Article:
Background Note

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The reference to the drafting of a Child’s Code dates back to 2004, when UNICEF and the Ministry of Justice began work on a draft bill to protect and promote child's rights. Under this partnership, a national conference was held entitled "Development of legislation in East Timor regarding children's rights”, which took place on the 23rd and 24th August 2004, in Dili.

This conference involved the participation of international experts as well as government actors of the highest order, children, youngsters and representatives of various sectors of the society. The resulting recommendations from the conference included the recommendation that a framework law, the Children's Code or Act, should be drafted and complemented by "sector specific legislation, including criminal law, labour law and family law".

Thus, a first draft of the Child´s Code has been prepared alongside other sector specific legislative projects, some not yet in force, as recommended in the aforementioned conference. Taking into account the time elapsed and the legislative changes that have taken place, in particular the entry into force of the Criminal Code and approval by the Council of Ministers of the draft Civil Code, it became apparent that a new draft proposal of a Child’s Code should be prepared, albeit using the older draft as a reference point as well as reflecting the other acts and bills which have been prepared and/or approved.

The proposed draft has several aims, the first of which is to establish a set of fundamental principles which may guide the implementation and application of existing legislation as well as the drafting of future legislation when related to the rights of the child.

Another aim is to establish uniformity and cohesion of various legal provisions on children's rights thereby preventing a divergence of concepts and policies.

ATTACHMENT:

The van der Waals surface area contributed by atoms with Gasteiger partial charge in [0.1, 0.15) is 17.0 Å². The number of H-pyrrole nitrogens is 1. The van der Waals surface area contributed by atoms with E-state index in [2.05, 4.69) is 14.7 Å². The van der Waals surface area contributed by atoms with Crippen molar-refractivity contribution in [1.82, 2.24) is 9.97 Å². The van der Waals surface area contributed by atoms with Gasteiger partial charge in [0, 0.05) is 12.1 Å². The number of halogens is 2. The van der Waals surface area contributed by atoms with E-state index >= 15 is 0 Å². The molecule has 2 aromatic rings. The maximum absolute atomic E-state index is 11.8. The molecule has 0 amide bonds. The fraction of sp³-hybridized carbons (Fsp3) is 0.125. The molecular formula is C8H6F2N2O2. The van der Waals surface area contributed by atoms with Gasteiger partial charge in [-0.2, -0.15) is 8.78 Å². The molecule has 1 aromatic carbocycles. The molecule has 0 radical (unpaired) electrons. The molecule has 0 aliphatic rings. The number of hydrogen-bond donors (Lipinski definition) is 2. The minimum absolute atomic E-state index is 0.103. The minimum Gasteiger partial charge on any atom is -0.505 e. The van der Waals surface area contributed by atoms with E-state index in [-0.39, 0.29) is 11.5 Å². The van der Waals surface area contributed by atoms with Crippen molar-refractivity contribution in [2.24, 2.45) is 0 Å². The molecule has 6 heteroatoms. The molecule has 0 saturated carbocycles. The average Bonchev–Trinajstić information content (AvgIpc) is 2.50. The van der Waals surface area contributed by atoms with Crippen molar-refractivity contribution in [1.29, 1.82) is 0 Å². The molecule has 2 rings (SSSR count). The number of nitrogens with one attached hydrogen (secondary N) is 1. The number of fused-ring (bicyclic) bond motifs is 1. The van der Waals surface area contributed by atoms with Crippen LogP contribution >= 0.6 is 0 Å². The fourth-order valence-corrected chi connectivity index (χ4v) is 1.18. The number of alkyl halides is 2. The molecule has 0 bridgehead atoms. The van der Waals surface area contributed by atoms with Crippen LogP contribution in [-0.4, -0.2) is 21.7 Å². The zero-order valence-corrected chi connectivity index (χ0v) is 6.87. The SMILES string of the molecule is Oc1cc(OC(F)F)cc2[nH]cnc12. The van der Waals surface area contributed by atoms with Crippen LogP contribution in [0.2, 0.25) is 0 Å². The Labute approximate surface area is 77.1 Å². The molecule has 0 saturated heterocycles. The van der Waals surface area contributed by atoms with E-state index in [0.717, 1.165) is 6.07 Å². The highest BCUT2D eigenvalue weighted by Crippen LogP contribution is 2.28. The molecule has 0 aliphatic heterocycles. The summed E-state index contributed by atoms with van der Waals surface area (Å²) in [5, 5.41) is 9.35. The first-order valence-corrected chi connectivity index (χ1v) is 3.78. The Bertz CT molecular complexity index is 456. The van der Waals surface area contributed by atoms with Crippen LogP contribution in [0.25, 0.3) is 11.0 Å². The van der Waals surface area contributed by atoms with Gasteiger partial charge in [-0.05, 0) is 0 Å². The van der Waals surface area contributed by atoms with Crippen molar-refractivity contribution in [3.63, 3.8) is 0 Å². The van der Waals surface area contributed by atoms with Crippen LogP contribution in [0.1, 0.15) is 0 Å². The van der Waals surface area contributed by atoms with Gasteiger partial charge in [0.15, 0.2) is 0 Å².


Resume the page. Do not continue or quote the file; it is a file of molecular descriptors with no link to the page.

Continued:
The need for a general law for the protection and promotion of children's rights is established, first and foremost, by the need for the State of Timor-Leste to meet its international obligations and national commitments, namely those listed in the Convention on the Rights of the Child, to which Timor-Leste is a State-Party, and the principles enshrined in the Constitution of the Democratic Republic of Timor-Leste (Articles 9, 18 and 19).

Furthermore, one of the recommendations made by the United Nations Committee on the Rights of the Child in 2008 (CRC/C/OPAC/TLS/CO/1) following the submission and discussion of Timor-Leste’s initial report, was the drafting of a Child’s Code and other relevant legislation.

As some issues were identified as particularly pressing, namely issues of adoption, of children in conflict with the law, parental rights and responsibility, etc.., several specific legislative bills have been prepared which do not however undermine the need for a general law of protection. By way of illustration, the draft law on juvenile justice is solely and exclusively concerned with children who find themselves in conflict with the law and does not address issues of child protection related to health, education, welfare, etc… The same can be said of the draft bills relating to legal guardianship, adoption and parental responsibility as these also refer to specific issues.

An analysis of comparative law and international norms, including both doctrine and institutional norms (namely UNICEF), indicates a trend towards the increasing recognition of the child as holder of specific rights and that the promotion of the rights of the child should be recognised by a general law of protection. This therefore provides a further justification for the submission of this draft bill.

Once defined the scope of this law, namely the protection and promotion of human rights of children, we must add that, as far as possible, we tried to also follow the guidelines perceived in the public consultation to several districts, namely, those that suggested a concise, clear and accessible Child’s Code.